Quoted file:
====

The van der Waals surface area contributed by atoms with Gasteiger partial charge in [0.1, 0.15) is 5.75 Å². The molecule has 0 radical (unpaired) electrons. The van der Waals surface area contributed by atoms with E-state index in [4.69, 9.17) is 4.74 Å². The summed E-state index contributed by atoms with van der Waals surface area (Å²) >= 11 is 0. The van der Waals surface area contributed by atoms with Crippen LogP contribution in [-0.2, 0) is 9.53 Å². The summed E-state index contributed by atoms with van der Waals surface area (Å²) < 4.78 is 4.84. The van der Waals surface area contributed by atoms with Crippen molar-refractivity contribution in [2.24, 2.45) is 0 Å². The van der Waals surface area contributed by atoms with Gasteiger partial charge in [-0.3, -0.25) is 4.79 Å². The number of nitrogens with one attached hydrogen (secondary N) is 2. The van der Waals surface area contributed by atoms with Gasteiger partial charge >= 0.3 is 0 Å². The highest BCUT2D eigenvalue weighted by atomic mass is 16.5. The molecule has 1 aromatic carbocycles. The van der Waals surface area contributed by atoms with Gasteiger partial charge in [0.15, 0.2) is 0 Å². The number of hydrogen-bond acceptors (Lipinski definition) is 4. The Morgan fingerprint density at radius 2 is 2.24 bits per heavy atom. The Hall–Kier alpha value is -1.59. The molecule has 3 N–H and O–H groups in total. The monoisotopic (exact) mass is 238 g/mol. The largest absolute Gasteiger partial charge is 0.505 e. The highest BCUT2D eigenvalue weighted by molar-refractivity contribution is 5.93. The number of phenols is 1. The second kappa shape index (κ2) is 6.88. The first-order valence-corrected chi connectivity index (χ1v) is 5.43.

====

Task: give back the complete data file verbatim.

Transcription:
The van der Waals surface area contributed by atoms with Gasteiger partial charge in [0.1, 0.15) is 5.75 Å². The molecule has 0 radical (unpaired) electrons. The van der Waals surface area contributed by atoms with E-state index in [4.69, 9.17) is 4.74 Å². The summed E-state index contributed by atoms with van der Waals surface area (Å²) >= 11 is 0. The van der Waals surface area contributed by atoms with Crippen LogP contribution in [-0.2, 0) is 9.53 Å². The summed E-state index contributed by atoms with van der Waals surface area (Å²) < 4.78 is 4.84. The van der Waals surface area contributed by atoms with Crippen molar-refractivity contribution in [2.24, 2.45) is 0 Å². The van der Waals surface area contributed by atoms with Gasteiger partial charge in [-0.3, -0.25) is 4.79 Å². The number of nitrogens with one attached hydrogen (secondary N) is 2. The van der Waals surface area contributed by atoms with Gasteiger partial charge >= 0.3 is 0 Å². The highest BCUT2D eigenvalue weighted by atomic mass is 16.5. The molecule has 1 aromatic carbocycles. The van der Waals surface area contributed by atoms with Gasteiger partial charge in [0.15, 0.2) is 0 Å². The number of hydrogen-bond acceptors (Lipinski definition) is 4. The Morgan fingerprint density at radius 2 is 2.24 bits per heavy atom. The Hall–Kier alpha value is -1.59. The molecule has 3 N–H and O–H groups in total. The monoisotopic (exact) mass is 238 g/mol. The largest absolute Gasteiger partial charge is 0.505 e. The highest BCUT2D eigenvalue weighted by molar-refractivity contribution is 5.93. The number of phenols is 1. The second kappa shape index (κ2) is 6.88. The first-order valence-corrected chi connectivity index (χ1v) is 5.43.